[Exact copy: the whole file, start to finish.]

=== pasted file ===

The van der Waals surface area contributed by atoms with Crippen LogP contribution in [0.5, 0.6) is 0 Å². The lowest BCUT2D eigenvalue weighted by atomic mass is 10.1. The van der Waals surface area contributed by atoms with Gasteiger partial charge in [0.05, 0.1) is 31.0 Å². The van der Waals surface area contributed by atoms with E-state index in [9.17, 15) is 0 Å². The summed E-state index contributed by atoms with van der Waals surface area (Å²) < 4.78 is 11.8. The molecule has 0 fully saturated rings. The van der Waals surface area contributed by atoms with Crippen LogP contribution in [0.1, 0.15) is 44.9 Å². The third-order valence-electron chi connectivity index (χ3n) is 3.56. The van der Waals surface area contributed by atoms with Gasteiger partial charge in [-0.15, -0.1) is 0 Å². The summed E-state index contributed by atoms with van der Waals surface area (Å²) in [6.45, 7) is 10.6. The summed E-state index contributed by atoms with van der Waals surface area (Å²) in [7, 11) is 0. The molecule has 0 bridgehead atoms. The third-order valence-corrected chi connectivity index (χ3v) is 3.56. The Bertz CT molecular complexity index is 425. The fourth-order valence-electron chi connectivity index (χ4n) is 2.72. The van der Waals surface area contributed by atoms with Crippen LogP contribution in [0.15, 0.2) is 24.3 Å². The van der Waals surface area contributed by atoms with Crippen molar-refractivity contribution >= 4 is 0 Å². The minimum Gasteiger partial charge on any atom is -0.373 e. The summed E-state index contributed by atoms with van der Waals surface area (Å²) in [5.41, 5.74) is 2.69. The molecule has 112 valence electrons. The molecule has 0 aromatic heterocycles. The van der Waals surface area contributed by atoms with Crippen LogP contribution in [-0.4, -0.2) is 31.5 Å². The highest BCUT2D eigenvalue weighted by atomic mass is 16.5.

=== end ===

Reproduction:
The van der Waals surface area contributed by atoms with Crippen LogP contribution in [0.5, 0.6) is 0 Å². The lowest BCUT2D eigenvalue weighted by atomic mass is 10.1. The van der Waals surface area contributed by atoms with Gasteiger partial charge in [0.05, 0.1) is 31.0 Å². The van der Waals surface area contributed by atoms with E-state index in [9.17, 15) is 0 Å². The summed E-state index contributed by atoms with van der Waals surface area (Å²) < 4.78 is 11.8. The molecule has 0 fully saturated rings. The van der Waals surface area contributed by atoms with Crippen LogP contribution in [0.1, 0.15) is 44.9 Å². The third-order valence-electron chi connectivity index (χ3n) is 3.56. The van der Waals surface area contributed by atoms with Gasteiger partial charge in [-0.15, -0.1) is 0 Å². The summed E-state index contributed by atoms with van der Waals surface area (Å²) in [6.45, 7) is 10.6. The summed E-state index contributed by atoms with van der Waals surface area (Å²) in [7, 11) is 0. The molecule has 0 bridgehead atoms. The third-order valence-corrected chi connectivity index (χ3v) is 3.56. The Bertz CT molecular complexity index is 425. The fourth-order valence-electron chi connectivity index (χ4n) is 2.72. The van der Waals surface area contributed by atoms with Crippen LogP contribution in [0.15, 0.2) is 24.3 Å². The van der Waals surface area contributed by atoms with Crippen molar-refractivity contribution >= 4 is 0 Å². The minimum Gasteiger partial charge on any atom is -0.373 e. The summed E-state index contributed by atoms with van der Waals surface area (Å²) in [5.41, 5.74) is 2.69. The molecule has 112 valence electrons. The molecule has 0 aromatic heterocycles. The van der Waals surface area contributed by atoms with Crippen LogP contribution in [-0.4, -0.2) is 31.5 Å². The highest BCUT2D eigenvalue weighted by atomic mass is 16.5.